The Washington Post is reporting this morning that the administration’s solution to the problem of how to try KSM and his buddies may be, well, not to bother:
Khalid Sheik Mohammed, the self-proclaimed mastermind of the Sept. 11, 2001, attacks, will probably remain in military detention without trial for the foreseeable future, according to Obama administration officials.
The administration has concluded that it cannot put Mohammed on trial in federal court because of the opposition of lawmakers in Congress and in New York. There is also little internal support for resurrecting a military prosecution at Guantanamo Bay, Cuba. The latter option would alienate liberal supporters.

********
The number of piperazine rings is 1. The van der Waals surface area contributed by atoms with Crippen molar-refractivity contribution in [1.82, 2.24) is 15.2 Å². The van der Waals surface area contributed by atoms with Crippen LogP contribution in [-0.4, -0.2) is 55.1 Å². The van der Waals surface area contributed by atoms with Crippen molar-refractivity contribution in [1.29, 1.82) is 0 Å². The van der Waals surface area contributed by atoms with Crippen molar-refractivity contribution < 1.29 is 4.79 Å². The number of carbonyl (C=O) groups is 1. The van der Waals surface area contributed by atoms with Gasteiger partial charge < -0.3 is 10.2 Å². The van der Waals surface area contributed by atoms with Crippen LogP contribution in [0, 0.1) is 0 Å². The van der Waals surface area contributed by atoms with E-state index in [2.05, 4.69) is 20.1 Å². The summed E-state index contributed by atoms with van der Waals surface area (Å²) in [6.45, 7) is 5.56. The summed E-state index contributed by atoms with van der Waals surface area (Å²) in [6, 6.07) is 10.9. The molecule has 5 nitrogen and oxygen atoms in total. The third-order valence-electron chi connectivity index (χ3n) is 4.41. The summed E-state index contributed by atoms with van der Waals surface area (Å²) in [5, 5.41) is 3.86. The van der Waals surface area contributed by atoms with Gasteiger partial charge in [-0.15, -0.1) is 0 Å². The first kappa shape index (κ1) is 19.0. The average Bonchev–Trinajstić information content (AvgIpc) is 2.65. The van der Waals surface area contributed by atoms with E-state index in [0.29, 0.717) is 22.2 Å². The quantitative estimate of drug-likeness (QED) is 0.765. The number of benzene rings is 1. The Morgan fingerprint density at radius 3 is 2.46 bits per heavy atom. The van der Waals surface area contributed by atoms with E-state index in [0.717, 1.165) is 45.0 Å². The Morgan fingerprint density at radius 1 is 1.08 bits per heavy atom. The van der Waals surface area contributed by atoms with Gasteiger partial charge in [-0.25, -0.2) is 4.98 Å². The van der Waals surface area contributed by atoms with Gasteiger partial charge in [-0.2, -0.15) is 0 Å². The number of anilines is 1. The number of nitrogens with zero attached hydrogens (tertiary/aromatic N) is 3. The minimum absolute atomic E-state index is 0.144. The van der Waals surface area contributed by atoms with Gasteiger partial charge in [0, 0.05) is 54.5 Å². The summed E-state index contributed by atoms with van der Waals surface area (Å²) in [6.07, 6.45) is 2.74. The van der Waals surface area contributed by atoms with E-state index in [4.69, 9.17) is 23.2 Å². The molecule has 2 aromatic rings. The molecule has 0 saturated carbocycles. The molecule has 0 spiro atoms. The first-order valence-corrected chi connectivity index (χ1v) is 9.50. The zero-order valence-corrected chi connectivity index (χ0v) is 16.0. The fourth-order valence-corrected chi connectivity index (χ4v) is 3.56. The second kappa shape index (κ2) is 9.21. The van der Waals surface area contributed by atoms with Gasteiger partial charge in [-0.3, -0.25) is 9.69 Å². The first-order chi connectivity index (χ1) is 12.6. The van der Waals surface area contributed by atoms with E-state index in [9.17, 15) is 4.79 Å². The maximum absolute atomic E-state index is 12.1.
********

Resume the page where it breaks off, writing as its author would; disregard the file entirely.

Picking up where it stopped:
If this comes about, it will be a significant vindication for a much-derided idea that Jack and I and Eric Posner–particularly Jack–have been advancing for some time. Way back in 2005, Jack and Eric wrote this oped in the Post, which begins:
Everyone involved in the contentious negotiations between the White House and Congress over the proper form for military commissions seems to agree on at least one thing: that al-Qaeda and Taliban terrorists ought to be prosecuted. We think this assumption is wrong: Terrorist trials are both unnecessary and unwise.